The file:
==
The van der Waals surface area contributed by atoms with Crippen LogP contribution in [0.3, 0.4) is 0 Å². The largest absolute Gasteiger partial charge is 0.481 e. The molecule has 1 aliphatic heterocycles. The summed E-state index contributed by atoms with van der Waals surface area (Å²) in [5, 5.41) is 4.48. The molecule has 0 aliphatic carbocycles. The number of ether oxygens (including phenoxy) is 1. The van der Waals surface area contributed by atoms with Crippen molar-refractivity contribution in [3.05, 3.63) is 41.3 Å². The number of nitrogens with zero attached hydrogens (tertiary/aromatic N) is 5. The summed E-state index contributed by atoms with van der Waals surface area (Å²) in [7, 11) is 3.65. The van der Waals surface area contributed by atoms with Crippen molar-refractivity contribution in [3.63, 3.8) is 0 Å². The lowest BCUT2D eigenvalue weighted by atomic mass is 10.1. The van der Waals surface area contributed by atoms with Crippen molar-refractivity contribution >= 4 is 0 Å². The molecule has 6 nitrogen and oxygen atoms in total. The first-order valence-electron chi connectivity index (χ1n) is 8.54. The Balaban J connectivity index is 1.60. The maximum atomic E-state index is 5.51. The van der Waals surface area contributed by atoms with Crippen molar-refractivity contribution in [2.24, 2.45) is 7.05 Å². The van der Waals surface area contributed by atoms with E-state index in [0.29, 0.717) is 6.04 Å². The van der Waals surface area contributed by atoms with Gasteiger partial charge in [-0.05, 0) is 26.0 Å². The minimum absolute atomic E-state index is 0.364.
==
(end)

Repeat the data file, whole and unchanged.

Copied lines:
The van der Waals surface area contributed by atoms with Crippen LogP contribution in [0.3, 0.4) is 0 Å². The largest absolute Gasteiger partial charge is 0.481 e. The molecule has 1 aliphatic heterocycles. The summed E-state index contributed by atoms with van der Waals surface area (Å²) in [5, 5.41) is 4.48. The molecule has 0 aliphatic carbocycles. The number of ether oxygens (including phenoxy) is 1. The van der Waals surface area contributed by atoms with Crippen molar-refractivity contribution in [3.05, 3.63) is 41.3 Å². The number of nitrogens with zero attached hydrogens (tertiary/aromatic N) is 5. The summed E-state index contributed by atoms with van der Waals surface area (Å²) in [7, 11) is 3.65. The van der Waals surface area contributed by atoms with Crippen molar-refractivity contribution in [3.63, 3.8) is 0 Å². The lowest BCUT2D eigenvalue weighted by atomic mass is 10.1. The van der Waals surface area contributed by atoms with Crippen molar-refractivity contribution >= 4 is 0 Å². The molecule has 6 nitrogen and oxygen atoms in total. The first-order valence-electron chi connectivity index (χ1n) is 8.54. The Balaban J connectivity index is 1.60. The maximum atomic E-state index is 5.51. The van der Waals surface area contributed by atoms with Crippen molar-refractivity contribution in [2.24, 2.45) is 7.05 Å². The van der Waals surface area contributed by atoms with E-state index in [0.29, 0.717) is 6.04 Å². The van der Waals surface area contributed by atoms with Gasteiger partial charge in [-0.05, 0) is 26.0 Å². The minimum absolute atomic E-state index is 0.364.